Egypt to be free from Hepatitis C in a year: Minister of Health



Sat, 16 Sep 2017 - 04:47 GMT


Sat, 16 Sep 2017 - 04:47 GMT

Minister of Health, Ahmed Emad -Archive

Minister of Health, Ahmed Emad -Archive

CAIRO – 16 September 2017: Minister of Health and Population Dr. Ahmed Rady stressed on Saturday that Egypt has become the world's target in the treatment of the Hepatitis C virus (HCV) after great efforts in providing free treatment for patients, pointing out that 1.3 million patients have been treated in a year and a half, and waiting lists for patients are being eliminated for the first time.

"Egypt will become free of the Hepatitis C virus during this year, and the cost of treatment is less than America by one in a thousand. Now we are searching for patients in villages and towns to have treatment for free," Dr. Rady stated.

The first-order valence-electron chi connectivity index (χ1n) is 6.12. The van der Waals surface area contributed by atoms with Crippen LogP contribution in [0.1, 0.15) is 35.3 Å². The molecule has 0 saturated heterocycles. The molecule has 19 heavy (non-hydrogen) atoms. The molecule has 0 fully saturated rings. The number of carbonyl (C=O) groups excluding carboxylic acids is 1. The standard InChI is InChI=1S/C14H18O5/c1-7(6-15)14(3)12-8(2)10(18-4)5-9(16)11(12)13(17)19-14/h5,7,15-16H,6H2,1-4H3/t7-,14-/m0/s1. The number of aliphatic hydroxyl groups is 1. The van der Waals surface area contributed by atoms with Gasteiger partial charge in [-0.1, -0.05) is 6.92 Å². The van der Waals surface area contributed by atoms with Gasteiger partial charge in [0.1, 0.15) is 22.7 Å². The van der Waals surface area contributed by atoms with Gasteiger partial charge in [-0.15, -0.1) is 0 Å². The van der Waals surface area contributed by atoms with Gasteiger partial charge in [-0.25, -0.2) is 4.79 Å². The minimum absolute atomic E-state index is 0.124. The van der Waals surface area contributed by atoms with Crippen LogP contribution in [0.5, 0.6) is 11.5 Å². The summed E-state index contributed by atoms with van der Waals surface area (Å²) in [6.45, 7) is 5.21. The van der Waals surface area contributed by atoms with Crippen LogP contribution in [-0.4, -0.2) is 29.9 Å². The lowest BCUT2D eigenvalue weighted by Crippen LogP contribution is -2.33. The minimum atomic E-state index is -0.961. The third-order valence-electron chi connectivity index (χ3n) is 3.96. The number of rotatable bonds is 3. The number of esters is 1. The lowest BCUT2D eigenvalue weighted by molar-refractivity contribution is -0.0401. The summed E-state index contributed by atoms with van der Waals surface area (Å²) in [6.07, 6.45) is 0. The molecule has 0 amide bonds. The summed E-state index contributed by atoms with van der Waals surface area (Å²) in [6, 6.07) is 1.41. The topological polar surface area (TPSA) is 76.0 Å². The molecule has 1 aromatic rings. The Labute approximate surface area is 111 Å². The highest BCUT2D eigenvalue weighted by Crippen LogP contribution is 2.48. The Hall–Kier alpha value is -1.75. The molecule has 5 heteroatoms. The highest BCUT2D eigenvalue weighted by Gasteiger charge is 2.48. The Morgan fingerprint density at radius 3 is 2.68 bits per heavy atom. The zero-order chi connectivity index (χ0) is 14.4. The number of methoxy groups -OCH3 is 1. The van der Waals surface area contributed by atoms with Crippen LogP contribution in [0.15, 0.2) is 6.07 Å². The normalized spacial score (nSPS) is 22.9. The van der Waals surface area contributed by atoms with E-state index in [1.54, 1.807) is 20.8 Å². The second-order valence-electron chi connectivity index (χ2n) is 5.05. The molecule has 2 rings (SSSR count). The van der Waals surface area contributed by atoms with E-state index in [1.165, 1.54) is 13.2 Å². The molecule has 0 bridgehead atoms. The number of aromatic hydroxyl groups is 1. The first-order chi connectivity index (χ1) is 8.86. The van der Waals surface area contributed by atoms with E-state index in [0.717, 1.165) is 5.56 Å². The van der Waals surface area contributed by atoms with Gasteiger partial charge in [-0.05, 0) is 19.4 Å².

Since 2014, Egypt has increased the services provided to eliminate HCV following President Abdel Fatah al-Sisi’s initiative to treat 1 million HCV-infected patients annually. In 2014, a number of Egyptian companies started manufacturing local medications similar to Sovaldi to increase the chances of survival among infected patients by 90 percent.

Furthermore, Egypt provided all local and international medications through the medical insurance and established treatment centers for patients in various governorates. The state also encouraged civil society organizations to provide services to HCV patients.

Egypt has successfully treated Hepatitis C patients with a locally-manufactured version of an imported Hepatitis C medicine called Solvadi, said Sherif Rashed, a member in the Pharmaceutical Manufacturers Association.

He said that the Egyptian versions of Harvoni and Magicbuvir Plus medications, with European manufacturing criteria, will be released in Egypt very soon.

According to the World Health Organization (WHO), Egypt is ranked as the nation with the highest rate of Hepatitis C infection.

Hepatitis C is transmitted through unexamined blood transfusions, multiple uses of syringes, reusing medical equipment, poor sterilization and sexual intercourse, according to the WHO.



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